Oh, my father is killed!

If you pay a visit to the churchyard at Heeley Parish Church you just cannot miss the obelisk that marks the grave of John Shortridge. But what is not widely known is that John made an important contribution to the development of Sheffield, a contribution that is still in evidence today

John Shortridge was 66 years old at the time, and lived at Chipping House, Abbeydale. He was a renowned engineer and industrialist, owning a steel works at Attercliffe, where Shortridge Street was named in his honour. He was also influential in the construction of Wicker Arches and in the introduction of the first horse-drawn tram route from the town centre to the Red Lion public house at Heeley.

On Thursday May 6, 1869, the Sheffield Daily Telegraph printed the headline: SERIOUS ACCIDENT TO MR JOHN SHORTRIDGE

The Telegraph reported that John Shortridge was driving home from Baslow, accompanied by one of his daughters, Mrs Sellars, and upon reaching Mr Tyzack’s dam, the horse pulling their carriage was frightened by something and bolted, turning the carriage over and depositing its two occupants on to the road. The woman sustained only minor injuries, but her father was badly hurt

A day later The Sheffield and Rotherham Independent (dated Friday 7th May 1869) took up the story

John's condition did however continue to worsen and on Saturday 8th May 1869 the same newspaper reported

The Coroner, Mr Webster, opened an inquest at Shortridge’s spacious mansion, where it was learned that the horse was newly acquired, and had been out only once prior to this journey. Furthermore, Mr Shortridge’s groom had advised his employer not to use this horse. William Oates, a cab driver travelling behind the Shortridge carriage, told the inquest that he had seen the horse uncontrollably increasing its speed, so much so that he lost sight of it as it rounded a bend. He arrived on the scene to find Mrs Sellars in the road, her face bleeding. Mr Shortridge was lying nearby, the horse and carriage nowhere to be seen. Mrs Sellars exclaimed, ‘Oh, my father is killed!’ Oates and his two passengers carried the injured man and his daughter to their house.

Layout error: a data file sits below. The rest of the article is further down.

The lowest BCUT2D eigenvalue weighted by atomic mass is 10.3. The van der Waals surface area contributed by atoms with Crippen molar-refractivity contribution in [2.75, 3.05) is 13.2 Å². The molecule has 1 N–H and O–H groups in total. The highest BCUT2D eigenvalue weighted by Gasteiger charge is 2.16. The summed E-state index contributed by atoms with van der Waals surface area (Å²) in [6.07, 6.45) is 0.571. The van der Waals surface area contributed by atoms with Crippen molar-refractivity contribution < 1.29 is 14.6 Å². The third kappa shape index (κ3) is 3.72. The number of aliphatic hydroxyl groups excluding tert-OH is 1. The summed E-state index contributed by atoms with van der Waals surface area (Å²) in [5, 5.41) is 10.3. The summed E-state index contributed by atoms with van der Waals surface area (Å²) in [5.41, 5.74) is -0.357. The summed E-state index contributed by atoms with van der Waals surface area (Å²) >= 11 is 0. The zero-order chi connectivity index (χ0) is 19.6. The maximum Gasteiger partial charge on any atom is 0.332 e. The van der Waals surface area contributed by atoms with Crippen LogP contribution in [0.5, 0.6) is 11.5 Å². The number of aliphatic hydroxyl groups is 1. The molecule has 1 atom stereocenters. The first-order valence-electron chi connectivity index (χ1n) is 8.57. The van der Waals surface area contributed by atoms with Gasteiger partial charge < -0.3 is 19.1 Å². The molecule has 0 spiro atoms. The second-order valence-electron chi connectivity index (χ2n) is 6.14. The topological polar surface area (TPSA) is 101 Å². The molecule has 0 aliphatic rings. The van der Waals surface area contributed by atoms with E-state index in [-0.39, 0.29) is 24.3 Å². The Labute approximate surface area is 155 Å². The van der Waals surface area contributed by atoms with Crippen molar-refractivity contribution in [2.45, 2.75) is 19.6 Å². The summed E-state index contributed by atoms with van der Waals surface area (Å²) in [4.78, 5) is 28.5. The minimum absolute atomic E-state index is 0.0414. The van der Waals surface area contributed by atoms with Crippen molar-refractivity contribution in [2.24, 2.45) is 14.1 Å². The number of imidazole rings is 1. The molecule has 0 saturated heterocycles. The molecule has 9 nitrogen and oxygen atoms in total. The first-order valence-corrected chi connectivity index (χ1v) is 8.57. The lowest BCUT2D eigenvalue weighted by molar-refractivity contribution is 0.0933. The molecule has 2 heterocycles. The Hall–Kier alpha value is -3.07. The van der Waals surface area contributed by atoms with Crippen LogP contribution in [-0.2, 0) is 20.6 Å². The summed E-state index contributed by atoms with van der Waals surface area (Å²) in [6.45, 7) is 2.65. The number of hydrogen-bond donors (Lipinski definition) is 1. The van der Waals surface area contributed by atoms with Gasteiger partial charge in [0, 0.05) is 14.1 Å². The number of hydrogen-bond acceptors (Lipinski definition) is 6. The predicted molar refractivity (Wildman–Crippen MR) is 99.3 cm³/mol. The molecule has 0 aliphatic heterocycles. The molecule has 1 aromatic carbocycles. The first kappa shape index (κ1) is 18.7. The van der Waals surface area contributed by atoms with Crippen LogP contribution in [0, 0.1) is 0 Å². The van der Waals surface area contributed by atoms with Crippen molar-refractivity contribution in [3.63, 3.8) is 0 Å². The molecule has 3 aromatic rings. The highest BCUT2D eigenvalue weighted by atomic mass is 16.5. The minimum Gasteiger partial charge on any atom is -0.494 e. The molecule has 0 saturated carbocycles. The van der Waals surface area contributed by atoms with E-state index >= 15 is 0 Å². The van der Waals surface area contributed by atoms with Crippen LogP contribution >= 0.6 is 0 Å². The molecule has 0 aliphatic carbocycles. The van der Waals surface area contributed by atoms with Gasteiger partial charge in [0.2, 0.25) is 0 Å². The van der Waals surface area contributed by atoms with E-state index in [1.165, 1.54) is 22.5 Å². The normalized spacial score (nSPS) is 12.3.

Doctor J. Waterhouse attended Shortridge until his death, at 7pm on May 8. (mistake) He described his patient’s injuries at the inquest: a broken collarbone, three broken ribs and extensive bruising. The cause of death, he said, ‘had probably occurred from some internal rupture caused by the accident and Mr Shortridge had died suddenly in convulsions after being raised to get an easier position.’

The jury returned a verdict of ‘accidental death’.

John Shortridge was buried at Heeley Parish Church on May 11, 1869 and the following day the Sheffield and Rotherham Independent (dated 12th May 1869) gave a full and detailed report of both the funeral and interment


The remains of the late Mr John Shortridge, of Chipping House, Abbeydale, who came to his death from injuries received by his horse taking fright and overturning the carriage while driving home from Baslow, were interred yesterday, at noon, in the family vault, in Heeley churchyard. The hearse was followed by four mourning coaches, and seven private carriages. In the first mourning carriage were the two sons of the deceased, Mr James and Mr William Shortridge, and two sons-in-law, Mr Sellars and Mr Haigh. In the second carriage were two grandsons, Masters King and Shortridge, and George Miller, Esq., Wadsley House, and H. Wright, Esq., Worsborough. In the third carriage were J. Chambers, Esq., Jonathan Rhodes, Esq., Mr King, Manchester, brother-in-law to the deceased, and Mr Cocking. The fourth carriage contained H. Miller, Esq., W. Stones, Esq., Dr Smith, Barnsley, and Mr Smith. Next came the carriage of the deceased, followed by that of G. Miller, Esq., T. Jessop, Esq., W. A. Matthews, Esq., Mrs Rhodes, Charnock Hall, Mrs Fawcett, in which were Mrs Osborne, and Messrs Fawcett; and two other carriages. The funeral service was read by the Rev. H. D. Jones, who delivered a short but impressive address. The pall bearers were Mr L. Miller, Mr H. Wright, Mr J. Chambers, and Mr Cocking. There were also present Aldermen Jessop, Carr, Jackson, and other members of the Town Council. The coffin was supplied by Mr Hawkesley, Bridgehouses, and the whole of the arrangements, which were under the personal superintendence of Mr Grundy, High Street, gave great satisfaction. The stone which covers the entrance to the vault is of immense size and ponderous weight, viz. twenty one tons. We have pleasure in stating that Mrs Sellars, who was with her father at the time of the accident, has nearly recovered from the injuries she received. Very great sympathy is expressed for Mrs Shortridge in her sad bereavement.

The Wicker Arches - Sheffield


Sheffield Daily Telegraph dated 6th May 1869

Sheffield and Rotherham Independent 7th 8th and 12th May 1869)


1861 Census

Name John Shortridge Age 58 Estimated Year of Birth 1803 Relationship to Head of Household Head Occupation Steel Manufacturer Employing 90 Men 30... Address Chipping House  District Ecclesall Bierlow, Ecclesall Bierlow Parish Ecclesall Bierlow Administrative County Yorkshire (West Riding) Birth Place Birth County Cumberland


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